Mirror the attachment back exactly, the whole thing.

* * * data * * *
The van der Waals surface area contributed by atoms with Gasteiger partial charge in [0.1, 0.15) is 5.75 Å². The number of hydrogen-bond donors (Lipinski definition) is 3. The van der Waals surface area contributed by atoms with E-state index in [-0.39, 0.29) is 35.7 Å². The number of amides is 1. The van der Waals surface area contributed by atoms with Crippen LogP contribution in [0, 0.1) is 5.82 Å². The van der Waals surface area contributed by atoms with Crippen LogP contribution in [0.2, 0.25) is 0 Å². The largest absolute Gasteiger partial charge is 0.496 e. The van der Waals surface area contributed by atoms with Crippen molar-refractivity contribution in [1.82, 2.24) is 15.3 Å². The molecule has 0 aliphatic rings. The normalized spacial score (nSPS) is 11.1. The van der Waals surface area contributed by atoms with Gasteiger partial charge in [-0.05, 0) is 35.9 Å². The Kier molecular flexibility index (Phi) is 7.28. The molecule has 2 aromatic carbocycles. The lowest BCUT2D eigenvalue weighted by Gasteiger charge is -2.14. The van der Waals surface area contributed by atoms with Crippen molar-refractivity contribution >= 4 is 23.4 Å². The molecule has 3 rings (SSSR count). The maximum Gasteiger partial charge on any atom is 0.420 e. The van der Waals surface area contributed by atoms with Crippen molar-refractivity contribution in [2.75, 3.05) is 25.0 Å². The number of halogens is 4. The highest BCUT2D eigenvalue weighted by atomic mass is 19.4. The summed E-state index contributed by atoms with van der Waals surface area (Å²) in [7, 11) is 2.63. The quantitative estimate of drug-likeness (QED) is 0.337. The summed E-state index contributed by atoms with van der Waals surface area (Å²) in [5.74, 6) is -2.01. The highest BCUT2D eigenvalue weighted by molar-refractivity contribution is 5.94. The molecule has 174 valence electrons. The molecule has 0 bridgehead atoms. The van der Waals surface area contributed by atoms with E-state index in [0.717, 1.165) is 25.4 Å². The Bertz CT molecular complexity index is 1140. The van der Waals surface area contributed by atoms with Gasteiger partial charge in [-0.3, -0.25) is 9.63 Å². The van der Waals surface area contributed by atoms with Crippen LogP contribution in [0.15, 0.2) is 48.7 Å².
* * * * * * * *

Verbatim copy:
The van der Waals surface area contributed by atoms with Gasteiger partial charge in [0.1, 0.15) is 5.75 Å². The number of hydrogen-bond donors (Lipinski definition) is 3. The van der Waals surface area contributed by atoms with E-state index in [-0.39, 0.29) is 35.7 Å². The number of amides is 1. The van der Waals surface area contributed by atoms with Crippen LogP contribution in [0, 0.1) is 5.82 Å². The van der Waals surface area contributed by atoms with Crippen LogP contribution in [0.2, 0.25) is 0 Å². The largest absolute Gasteiger partial charge is 0.496 e. The van der Waals surface area contributed by atoms with Crippen molar-refractivity contribution in [1.82, 2.24) is 15.3 Å². The molecule has 0 aliphatic rings. The normalized spacial score (nSPS) is 11.1. The van der Waals surface area contributed by atoms with Gasteiger partial charge in [-0.05, 0) is 35.9 Å². The Kier molecular flexibility index (Phi) is 7.28. The molecule has 2 aromatic carbocycles. The lowest BCUT2D eigenvalue weighted by Gasteiger charge is -2.14. The van der Waals surface area contributed by atoms with Crippen molar-refractivity contribution >= 4 is 23.4 Å². The molecule has 3 rings (SSSR count). The maximum Gasteiger partial charge on any atom is 0.420 e. The van der Waals surface area contributed by atoms with Crippen molar-refractivity contribution in [2.75, 3.05) is 25.0 Å². The number of halogens is 4. The highest BCUT2D eigenvalue weighted by atomic mass is 19.4. The summed E-state index contributed by atoms with van der Waals surface area (Å²) in [7, 11) is 2.63. The quantitative estimate of drug-likeness (QED) is 0.337. The summed E-state index contributed by atoms with van der Waals surface area (Å²) in [5.74, 6) is -2.01. The highest BCUT2D eigenvalue weighted by molar-refractivity contribution is 5.94. The molecule has 174 valence electrons. The molecule has 0 bridgehead atoms. The van der Waals surface area contributed by atoms with E-state index in [0.717, 1.165) is 25.4 Å². The Bertz CT molecular complexity index is 1140. The van der Waals surface area contributed by atoms with Gasteiger partial charge in [-0.3, -0.25) is 9.63 Å². The van der Waals surface area contributed by atoms with Crippen LogP contribution in [0.15, 0.2) is 48.7 Å².